Kyiv, 9 October 2023 – Faced with impossible choices as their homes, communities, and sense of security disintegrated before their eyes, the people of Ukraine have endured overwhelming loss.

Today, a staggering statistic casts a long shadow over the war-torn country: over 5 million people remain displaced within Ukraine. The war has profoundly impacted the lives of countless people and communities. While the physical toll of the war is immediately evident, the emotional toll on the families who have been uprooted from their homes or lost their loved ones has hidden and far-reaching consequences.

Unaddressed mental health issues can reverberate for generations and have debilitating effects, ranging from exacerbated mental and emotional stress to difficulty integrating into new communities. The International Organization for Migration (IOM) recognizes the need to actively support the mental and psychosocial wellbeing of people in Ukraine in the hopes of making a difference in the lives of those affected by the war.

Veterans and their unique challenges

Veterans who are trying to reintegrate into civilian life face unique and complex challenges, often requiring specialized support. To help veterans adjust to a new life and address any possible psychosocial stressors, IOM’s Mental Health and Psychosocial Support (MHPSS) unit assists veterans and their families on their journey of recovery through social and cultural activities, art sessions, recreational activities, life skills development, group counseling and awareness raising, among others.

Olesia and her daughter decompress during an IOM-organized event for veterans and their families. Photo: IOM/Daria Dovzhenko

Olesia, a former civil servant and a veteran, was living in the Mykolaiv region with her young daughter, Veronika-Maria, when a shell exploded near their house in January 2023. The distress they endured caused Veronika-Maria to suffer from panic attacks.

Seeking refuge and support, Olesia and Veronika-Maria left for Zakarpattia soon after. There, the family found support through IOM-organized activities such as hiking trips, which helped them establish new social connections and begin creating a new life away from home. Such outings are designed to provide community-based psychosocial support to veterans and their families, and help them find the strength to move forward and connect with members of the communities in which they now live.

Olesia’s story is one of many. The impact of IOM's psychosocial support initiatives also extends to veterans like Oleksandr, who was seriously injured during his military service, resulting in the loss of a leg. Despite the physical and emotional challenges he faces, Oleksandr remains steadfast in his determination to reintegrate into civilian life.

Oleksandr and his daughter participate in a horseback-riding session organized by IOM Ukraine for veterans and their families. Photo: IOM/Maryna Orekhova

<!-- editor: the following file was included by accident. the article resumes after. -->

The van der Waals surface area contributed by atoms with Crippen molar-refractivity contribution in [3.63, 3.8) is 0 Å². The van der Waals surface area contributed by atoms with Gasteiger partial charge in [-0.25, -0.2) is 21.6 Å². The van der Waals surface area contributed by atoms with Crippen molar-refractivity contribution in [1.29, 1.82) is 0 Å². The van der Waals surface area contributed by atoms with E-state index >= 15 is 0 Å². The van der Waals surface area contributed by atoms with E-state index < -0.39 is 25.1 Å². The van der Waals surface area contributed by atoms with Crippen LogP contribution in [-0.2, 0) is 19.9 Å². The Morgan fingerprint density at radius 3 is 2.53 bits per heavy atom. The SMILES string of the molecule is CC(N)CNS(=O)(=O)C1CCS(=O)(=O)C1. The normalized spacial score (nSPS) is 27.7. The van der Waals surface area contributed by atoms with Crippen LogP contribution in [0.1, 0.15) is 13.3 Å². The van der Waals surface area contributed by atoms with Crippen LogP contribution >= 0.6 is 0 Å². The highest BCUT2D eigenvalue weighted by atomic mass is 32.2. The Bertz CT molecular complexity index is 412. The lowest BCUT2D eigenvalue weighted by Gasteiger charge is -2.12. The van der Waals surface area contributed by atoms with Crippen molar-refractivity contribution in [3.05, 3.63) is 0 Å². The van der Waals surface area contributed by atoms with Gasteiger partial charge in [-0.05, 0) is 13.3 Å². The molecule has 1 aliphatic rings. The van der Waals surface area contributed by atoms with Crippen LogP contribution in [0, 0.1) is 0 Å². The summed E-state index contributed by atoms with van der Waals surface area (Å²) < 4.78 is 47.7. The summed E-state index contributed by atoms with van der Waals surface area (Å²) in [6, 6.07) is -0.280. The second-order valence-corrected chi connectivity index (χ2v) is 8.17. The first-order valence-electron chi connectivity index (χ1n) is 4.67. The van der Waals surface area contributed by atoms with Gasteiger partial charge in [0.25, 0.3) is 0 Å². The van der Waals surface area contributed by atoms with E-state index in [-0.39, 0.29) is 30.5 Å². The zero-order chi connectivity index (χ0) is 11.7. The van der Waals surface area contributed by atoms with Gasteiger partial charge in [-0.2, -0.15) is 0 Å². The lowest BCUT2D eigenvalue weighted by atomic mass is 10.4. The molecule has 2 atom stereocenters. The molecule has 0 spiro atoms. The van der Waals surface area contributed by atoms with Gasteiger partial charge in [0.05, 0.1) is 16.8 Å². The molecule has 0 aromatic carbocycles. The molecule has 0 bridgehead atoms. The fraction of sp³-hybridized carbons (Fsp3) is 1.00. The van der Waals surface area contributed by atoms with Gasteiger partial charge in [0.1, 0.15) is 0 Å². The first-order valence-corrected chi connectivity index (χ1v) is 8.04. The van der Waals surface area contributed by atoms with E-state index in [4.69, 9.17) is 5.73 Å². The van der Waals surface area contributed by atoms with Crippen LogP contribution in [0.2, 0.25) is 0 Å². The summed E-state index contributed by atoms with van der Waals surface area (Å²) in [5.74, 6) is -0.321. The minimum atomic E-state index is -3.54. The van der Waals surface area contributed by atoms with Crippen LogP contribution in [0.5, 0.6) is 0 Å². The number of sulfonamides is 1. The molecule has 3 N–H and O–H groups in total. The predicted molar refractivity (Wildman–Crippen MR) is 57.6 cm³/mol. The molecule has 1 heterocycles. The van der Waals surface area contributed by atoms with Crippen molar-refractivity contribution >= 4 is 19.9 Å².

Through a horseback-riding session – another one of IOM’s psychosocial support activities – Oleksandr and his teenage daughter Karina could alleviate stress and anxiety, often associated with reintegrating into civilian life. IOM staff work with horseback riding trainers who specialize in providing lessons to vulnerable people. The lessons are followed by an awareness session on mental health, stress management and other related topics. These activities provide veterans with opportunities to reconnect with their families and strengthen their psychosocial wellbeing.

Looking ahead, Oleksandr is optimistic about his future. With Karina heading to university soon, he aspires to start his own business and become more involved in his community.

Empowering displaced children through play

Stress caused by war, displacement and the need to integrate into new communities often negatively impacts the physical and mental health of adults and children alike. IOM organizes activities that help build overall resilience for displaced families while giving children the much-needed space to decompress and just be kids.  

A group of children participate in an activity for displaced families organized by IOM in Odesa, Ukraine. Photos: IOM/Stanislav Kalach

During a time of war and uncertainty, managing a child’s fears can be overwhelming for parents. Svitlana, originally from Kherson, tried to shield her five-year-old son Illia from her own emotions to spare him unnecessary worries.

However, as the shelling drew dangerously close to their home in Kherson, Illia’s words, “Mom, I am so scared!” forced Svitlana to make a difficult choice to flee to Odesa. There, Svitlana was able to join an emotional support group offered by IOM. These group sessions help parents gain insights about stress management techniques and offer a chance for self-reflection – a rare opportunity amid the multitude of challenges faced in displacement.

“I never truly asked myself what my son really needs until now. It's clear that he craves more freedom,” Svitlana explains. “Now, I want to make sure that my control over him doesn't become excessive.” This newfound understanding is helping parents like Svitlana to navigate the complex terrain of parenting during trying times.

Svitlana and her son Illia find support alongside other families displaced by the war. Photo: IOM/Stanislav Kalach

Since the start of the full-scale war in Ukraine, IOM has recognized the need for prioritized support of mental health. Between 24 February 2022 and September 2023, IOM provided over 115,000 mental health and psychosocial support services to individuals and families to cope with the challenges of war, displacement and integration into new communities, paving the way for longer-term recovery, reconnection and wellbeing.

Written by Anna Tsybko, IOM Ukraine.

SDG 3 - Good Health and Well Being
SDG 10 - Reduced Inequalities
SDG 16 - Peace Justice and Strong Institutions